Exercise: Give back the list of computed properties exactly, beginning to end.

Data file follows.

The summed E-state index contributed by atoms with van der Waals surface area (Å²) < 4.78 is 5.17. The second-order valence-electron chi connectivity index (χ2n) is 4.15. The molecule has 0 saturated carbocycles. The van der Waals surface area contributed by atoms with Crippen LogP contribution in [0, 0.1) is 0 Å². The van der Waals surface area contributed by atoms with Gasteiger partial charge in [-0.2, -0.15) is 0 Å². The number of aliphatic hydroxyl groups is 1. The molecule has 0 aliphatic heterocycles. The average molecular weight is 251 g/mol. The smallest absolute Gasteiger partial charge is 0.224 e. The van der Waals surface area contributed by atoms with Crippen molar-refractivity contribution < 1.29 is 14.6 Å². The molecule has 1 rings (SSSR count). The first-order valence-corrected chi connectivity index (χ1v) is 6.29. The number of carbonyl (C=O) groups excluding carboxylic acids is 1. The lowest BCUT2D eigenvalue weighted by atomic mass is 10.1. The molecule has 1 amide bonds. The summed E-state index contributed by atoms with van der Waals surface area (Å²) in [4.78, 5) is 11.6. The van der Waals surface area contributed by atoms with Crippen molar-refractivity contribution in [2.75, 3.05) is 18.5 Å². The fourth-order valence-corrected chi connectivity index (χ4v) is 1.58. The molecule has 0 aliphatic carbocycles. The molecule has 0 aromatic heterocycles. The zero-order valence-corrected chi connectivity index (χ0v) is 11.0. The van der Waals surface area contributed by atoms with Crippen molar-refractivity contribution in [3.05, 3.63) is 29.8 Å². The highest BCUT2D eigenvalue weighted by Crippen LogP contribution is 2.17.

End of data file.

The summed E-state index contributed by atoms with van der Waals surface area (Å²) < 4.78 is 5.17. The second-order valence-electron chi connectivity index (χ2n) is 4.15. The molecule has 0 saturated carbocycles. The van der Waals surface area contributed by atoms with Crippen LogP contribution in [0, 0.1) is 0 Å². The van der Waals surface area contributed by atoms with Gasteiger partial charge in [-0.2, -0.15) is 0 Å². The number of aliphatic hydroxyl groups is 1. The molecule has 0 aliphatic heterocycles. The average molecular weight is 251 g/mol. The smallest absolute Gasteiger partial charge is 0.224 e. The van der Waals surface area contributed by atoms with Crippen molar-refractivity contribution < 1.29 is 14.6 Å². The molecule has 1 rings (SSSR count). The first-order valence-corrected chi connectivity index (χ1v) is 6.29. The number of carbonyl (C=O) groups excluding carboxylic acids is 1. The lowest BCUT2D eigenvalue weighted by atomic mass is 10.1. The molecule has 1 amide bonds. The summed E-state index contributed by atoms with van der Waals surface area (Å²) in [4.78, 5) is 11.6. The van der Waals surface area contributed by atoms with Crippen molar-refractivity contribution in [2.75, 3.05) is 18.5 Å². The fourth-order valence-corrected chi connectivity index (χ4v) is 1.58. The molecule has 0 aliphatic carbocycles. The molecule has 0 aromatic heterocycles. The zero-order valence-corrected chi connectivity index (χ0v) is 11.0. The van der Waals surface area contributed by atoms with Crippen molar-refractivity contribution in [3.05, 3.63) is 29.8 Å². The highest BCUT2D eigenvalue weighted by Crippen LogP contribution is 2.17.